Our latest artist spotlight focuses on the Ocean City’s born and bred Lower Class Citizens. These boys have been at if for nearly a decade and represent today’s Modern Family of Rock N Rock with a capital F check them out here and listen to their latest track that we have obtained EXCLUSIVELY.
Music Makers
by Brandi Mellinger, Ocean City Today

What originated as a garage band — three local boys who got together whenever they could in a Berlin workshop to jam on some punk originals — has, in a little more than 10 years, developed into one of Ocean City’s most revered musical acts.
Drummer James Armstrong, bassist Tyler Rolig and his brother, guitarist and vocalist Ryan Rolig, formed Lower Class Citizens in 1999. Now-lead guitarist Bill Todd joined the band later that year.
The group started playing original music, says Ryan Rolig, “and sometimes we mixed in some covers by Minor Threat and Sublime .” They got their first gig at the former Talbot Street Café in downtown Ocean City.

“Back then, we would play just about anywhere, anytime — house party or venue — for little or no money,” Rolig says. In time, Lower Class earned spots at the Grog and Tankard and at the Velvet Lounge in Washington, D.C., before landing a gig as the house band at The Sandbar (33rd Street) in Ocean City, where they attracted “some of the craziest crowds,” Rolig says.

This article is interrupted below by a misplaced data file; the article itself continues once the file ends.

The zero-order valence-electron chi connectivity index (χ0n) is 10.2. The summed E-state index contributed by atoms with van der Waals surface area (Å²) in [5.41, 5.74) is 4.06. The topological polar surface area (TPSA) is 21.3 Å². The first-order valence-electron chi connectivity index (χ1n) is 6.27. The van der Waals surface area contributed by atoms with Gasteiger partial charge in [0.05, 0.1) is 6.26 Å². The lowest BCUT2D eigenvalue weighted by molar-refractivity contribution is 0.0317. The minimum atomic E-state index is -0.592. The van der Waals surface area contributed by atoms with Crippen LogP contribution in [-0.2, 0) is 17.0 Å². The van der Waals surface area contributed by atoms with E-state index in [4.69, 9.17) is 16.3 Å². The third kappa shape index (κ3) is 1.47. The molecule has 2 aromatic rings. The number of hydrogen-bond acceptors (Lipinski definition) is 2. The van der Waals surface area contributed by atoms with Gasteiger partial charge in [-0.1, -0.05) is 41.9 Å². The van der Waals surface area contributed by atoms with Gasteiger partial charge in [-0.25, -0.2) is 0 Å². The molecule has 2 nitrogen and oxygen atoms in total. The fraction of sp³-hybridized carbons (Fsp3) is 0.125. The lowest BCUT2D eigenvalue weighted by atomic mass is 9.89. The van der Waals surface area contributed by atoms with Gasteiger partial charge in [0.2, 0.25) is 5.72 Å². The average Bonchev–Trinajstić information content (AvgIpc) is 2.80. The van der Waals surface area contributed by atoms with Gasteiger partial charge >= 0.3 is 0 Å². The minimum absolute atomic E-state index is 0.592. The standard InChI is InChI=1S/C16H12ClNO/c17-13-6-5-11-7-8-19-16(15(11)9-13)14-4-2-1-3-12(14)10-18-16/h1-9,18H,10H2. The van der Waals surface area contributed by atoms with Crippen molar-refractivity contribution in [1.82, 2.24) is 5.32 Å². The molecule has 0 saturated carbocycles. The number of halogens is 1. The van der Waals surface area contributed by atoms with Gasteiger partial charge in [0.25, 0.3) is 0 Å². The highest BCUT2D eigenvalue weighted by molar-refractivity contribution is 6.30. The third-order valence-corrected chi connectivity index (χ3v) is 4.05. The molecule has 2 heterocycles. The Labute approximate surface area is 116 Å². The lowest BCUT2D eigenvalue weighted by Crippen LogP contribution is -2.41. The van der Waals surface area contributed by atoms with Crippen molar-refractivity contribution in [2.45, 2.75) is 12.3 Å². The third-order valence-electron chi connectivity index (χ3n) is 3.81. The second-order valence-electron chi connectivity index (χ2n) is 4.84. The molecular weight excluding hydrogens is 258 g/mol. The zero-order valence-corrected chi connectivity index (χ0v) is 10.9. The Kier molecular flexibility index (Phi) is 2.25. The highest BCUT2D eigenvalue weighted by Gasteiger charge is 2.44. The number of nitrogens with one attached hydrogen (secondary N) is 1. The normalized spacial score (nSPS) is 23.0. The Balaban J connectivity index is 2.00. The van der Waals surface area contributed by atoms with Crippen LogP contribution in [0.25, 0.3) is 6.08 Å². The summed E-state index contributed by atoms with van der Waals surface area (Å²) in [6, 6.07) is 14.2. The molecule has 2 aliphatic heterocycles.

Described as “an electric rock ‘n’ roll band with a big bang,” Lower Class Citizens’ sound is reminiscent of that made popular in the late 1960s and 1970s — think Led Zeppelin andBlack Sabbath — although it’s infused with each of the artists’ penchants for specific riffs, lyrics and beats.
“Most of our influences come from blues/rock bands of the early ’70s,” says Rolig, whose powerful vocals, combined with Todd’s masterful guitar work, clearly lead the group (Parliament, Miles Davis,Johnny Cash , Deep Purple, Muddy Waters andthe Misfits are listed among the band’s influences). “Some people compare us to Led Zeppelin orNirvana , but I think we have our own sound.”
With Matt Russell now on drums (“He is a good listener and brings his own style,” Rolig says), Lower Class has, in the last year, played shows in Baltimore, Annapolis and Ocean City. The band has also opened for national acts like heavy metal recording artist Clutch, and guitar legend Rick Derringer, and in March, Lower Class plans to record a new album, its fourth, tentatively scheduled for a spring release.
“The original goal for the band was to make our own music. It has always been our goal to be original, now we are trying to have people hear us,” Rolig says. “Our goal is to have our music on iTunes so people can hear it worldwide. It is important to make our music more accessible to people.”